The Red Diamond newsletter presents professional information but the views expressed herein are those of the authors, not the Department of Defense or its elements. The content does not necessarily reflect the official US Army position and does not change or superseded any information in other official US Army publications. Authors are responsible for the accuracy and source documentation of the material that they reference. The Red Diamond staff reserves the right to edit material. Appearance of external hyperlinks does not constitute endorsement by the US Army for information contained therein.
This issue of Red Diamond opens with part two of an article series on the Russian Snow Dome. Starting in the days of the Tsarist Empire, Russian Ground Forces were built around their artillery. This doctrine extended throughout the Cold War, explaining the consistent investment the Red Army made in its artillery corps. This article reviews several Russian artillery systems and how they are typically used by the Russian military.
Integrated attack is a tactic that applies massed effects and rapid actions of threat forces to achieve of a mission objective. Aspects of threat brigade-echelon capabilities observed in recent and current tactical real-world operations include substantial integrated air defense, indirect fires, electronic warfare, and other combat power enablers in conjunction with ground and aerial maneuver. These types of capabilities are typically present in the brigade tactical group (BTG) task organization. An article and associated vignette describe significant actions of an integrated attack conducted by an opposing force (OPFOR) in US Army learning events.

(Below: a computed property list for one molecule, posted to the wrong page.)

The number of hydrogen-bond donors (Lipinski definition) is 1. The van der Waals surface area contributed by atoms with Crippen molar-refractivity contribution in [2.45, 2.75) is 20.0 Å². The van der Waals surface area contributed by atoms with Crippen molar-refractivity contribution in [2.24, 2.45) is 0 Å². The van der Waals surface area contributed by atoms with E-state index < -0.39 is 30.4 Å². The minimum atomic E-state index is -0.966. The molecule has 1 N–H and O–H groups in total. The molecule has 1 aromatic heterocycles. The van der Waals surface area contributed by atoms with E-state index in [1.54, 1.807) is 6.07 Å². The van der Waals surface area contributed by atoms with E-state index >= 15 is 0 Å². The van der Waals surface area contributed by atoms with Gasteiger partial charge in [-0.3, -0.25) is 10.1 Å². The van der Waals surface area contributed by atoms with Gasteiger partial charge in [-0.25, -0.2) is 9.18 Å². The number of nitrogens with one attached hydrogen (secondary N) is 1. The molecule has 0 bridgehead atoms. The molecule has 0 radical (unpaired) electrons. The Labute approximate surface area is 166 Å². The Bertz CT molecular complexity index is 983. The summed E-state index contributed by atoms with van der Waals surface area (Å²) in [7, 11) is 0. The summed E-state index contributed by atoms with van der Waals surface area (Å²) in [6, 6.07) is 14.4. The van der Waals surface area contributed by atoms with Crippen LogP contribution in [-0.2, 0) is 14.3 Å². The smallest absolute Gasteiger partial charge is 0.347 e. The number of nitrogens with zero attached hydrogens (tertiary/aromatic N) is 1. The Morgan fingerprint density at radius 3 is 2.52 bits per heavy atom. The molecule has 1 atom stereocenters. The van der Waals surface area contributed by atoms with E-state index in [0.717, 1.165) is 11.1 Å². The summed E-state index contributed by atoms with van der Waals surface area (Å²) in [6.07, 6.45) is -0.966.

In the days leading up to Ramadan, Philippine President Rodrigo Duterte and selected members of his cabinet traveled to Russia on a diplomatic mission. Only days later, a storm of violence erupted in Marawi City, on President Duterte’s home island of Mindanao. There, on 23 May 2017, elements of the Armed Forces of the Philippines and Philippine National Police raided a safe house to arrest an Islamist extremist and take him into federal custody. The authorities got more than they bargained for: a firefight erupted that ended in a standoff by nightfall, leaving three members of the government security force dead and eleven others wounded. The first article in a two-part series discusses the operational environment during this time, what led up to the raid, and the events that happened immediately afterward.
The purpose of the Decisive Action Training Environment (DATE) is to provide the US Army training community with a detailed description of the operational environments of five fictitious countries in the Caucasus region: Ariana, Atropia, Donovia, Gorgas, and Limaria. The DATE applies to all US Army units that participate in an Army or joint training exercise. This past July, the latest update to this document—DATE 3.0—was published, and includes many revisions, both substantial and minor. The final article in this issue of the Red Diamond highlights major changes made to this newest edition of the DATE.